I took a Spanish class once with an elderly blind person. He worked until retirement and was now bored and trying to learn a little bit of Spanish. All sorts of hoops had to be jumped through....he got his friend enrolled free and she took notes for him and they studied together. He memorized all of us in class by our voices, etc. he never complained and none of us could fully understand how he could do it and be happy as well.

    So, with my difficult child, I'm more or less ok with giving her little bit of help, but that's it!!!!!!!!! If she did HER part, this would be sufficient with reference to having a mental illness.oh, and if she cops and attitude with me, I cut her off until she changes her tune.

    it doesn't do us or them any good to nurture their troubles. A little LITTLE bit of extra help for a person putting effort in their own care goes a long way. All else is futile. I don't do futile anymore. Detachment is vital. There is no other choice and Scott's post is so very eye opening.

    oh...in a way, we've also been dealt a shxxxx card, but we must be strong, hold our heads up high and enjoy life anyway. I have my moments, but I keep them brief. Life is too precious....:). Blessings my friend.
     
  10. Scott_G

    Scott_G Member

    I have always thought men are wired differently than women, and it is certainly apparent from reading many of the posts on this site, as it seems like the majority of posters here are women. You simply don't mess with a mamma bear and her cubs. I think that women have a very strong mothering/nurturing instinct that never goes away no matter how old they are or how old their children are. I am sure that I am still my mothers little boy. I think men simply have an easier time accepting that their kids grow up and I also think men can often have an easier time keeping emotion out of an issue. I am also employed in a scientific field, and in science, there is no place for emotion, it's all about facts.

    I will admit that up until this point, I have mostly caved in to whatever my wife wants, going all the way back to when our son was 15 and stole his mothers car and wrecked it. I wanted to call the cops and have him and his friends arrested, but my wife talked me into not pressing any charges. The two times as an adult that my son lived with us, I said no but eventually caved in. At this point I would say that there is no secret to my seeming to be able to detach so thoroughly, I simply have reached the point where I have had enough and just don't want to deal with any more of his garbage. The latest episode that my son is going through is something I have taken very personally. I am both insulted and offended by his behavior.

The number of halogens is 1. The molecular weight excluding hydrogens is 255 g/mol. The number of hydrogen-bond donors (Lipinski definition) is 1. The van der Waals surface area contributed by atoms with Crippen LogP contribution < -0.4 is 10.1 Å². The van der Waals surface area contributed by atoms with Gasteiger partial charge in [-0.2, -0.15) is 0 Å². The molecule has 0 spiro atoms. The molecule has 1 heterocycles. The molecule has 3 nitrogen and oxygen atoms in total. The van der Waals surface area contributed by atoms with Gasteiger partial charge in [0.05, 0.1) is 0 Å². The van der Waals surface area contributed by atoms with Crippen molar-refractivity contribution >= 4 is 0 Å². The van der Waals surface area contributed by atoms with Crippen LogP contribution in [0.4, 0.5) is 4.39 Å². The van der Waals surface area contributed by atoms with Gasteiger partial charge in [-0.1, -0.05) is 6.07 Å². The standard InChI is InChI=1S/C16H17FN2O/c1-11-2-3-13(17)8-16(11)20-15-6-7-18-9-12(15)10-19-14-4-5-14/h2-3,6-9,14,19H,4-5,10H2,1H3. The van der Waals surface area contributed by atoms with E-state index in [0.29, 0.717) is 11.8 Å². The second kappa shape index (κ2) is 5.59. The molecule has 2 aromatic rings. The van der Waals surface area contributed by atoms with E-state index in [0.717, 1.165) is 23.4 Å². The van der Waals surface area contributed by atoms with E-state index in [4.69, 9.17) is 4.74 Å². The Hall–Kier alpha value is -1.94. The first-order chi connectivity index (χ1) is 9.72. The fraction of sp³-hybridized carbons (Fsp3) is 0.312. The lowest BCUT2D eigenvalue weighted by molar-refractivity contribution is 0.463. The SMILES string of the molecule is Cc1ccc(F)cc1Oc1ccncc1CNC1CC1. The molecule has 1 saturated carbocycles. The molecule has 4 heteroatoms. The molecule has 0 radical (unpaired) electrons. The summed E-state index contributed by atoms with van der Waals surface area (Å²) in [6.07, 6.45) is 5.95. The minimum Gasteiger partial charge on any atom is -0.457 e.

For those of you who haven't been following my story, my son was basically a "difficult child in remission" for 8 years. He started doing drugs, getting in trouble, and being beligerent and abusive around the age of 14. He even did a stint in juvenile hall from age 17 to 18. As a young adult he drifted from job to job and couch to couch, even living with us twice. Then at age 22 he met a girl who seemed to do what we as his parents could never do, get him to grow up. Within a few months of their relationship he had landed a full time job, one which he held all the way up until this past summer when he got fired for drug use. They got married and bought a house together. From the outside, it seemed like he just went through a severe case of boys being boys from 14 to 22 and he grew out of it. He even apologized to his mother and I for all he put us through. Despite the past, we managed to build a good relationships as adults. Maybe not the type of relationship you ladies have with your adult kids, but I definitely thought of him like one of my good guy friends. We were all able to rebuild trust. He even had a key to our house. That all changed starting in 2011. I haven't mentioned this before, but back when he was 15 my son met a girl and they fell in love. She stuck with him through all of his problems. When he was 19 they had an apartment together for a while but eventually broke up. Fast forward to 2011. He reconnected with her on Facebook. She is now divorced with two kids and living in the next state over. One thing led to another and they ended up having an affair. A year later my son and his wife got a divorce. It was at that point that my son simply picked up where he left off, this time with heroin. Maybe it's a male pride thing, but this time the lying, disrespect, and manipualtion was a real slap in the face for me. I don't care if he's my son or not, I would not stand for this type of behavior from another adult. I expect teeneagers to think their parents are stupid old fogeys who can easily be conned, but when a 31 year old who is supposed to be a grown man starts playing those teenage head games, frankly I find it absolutely sickening.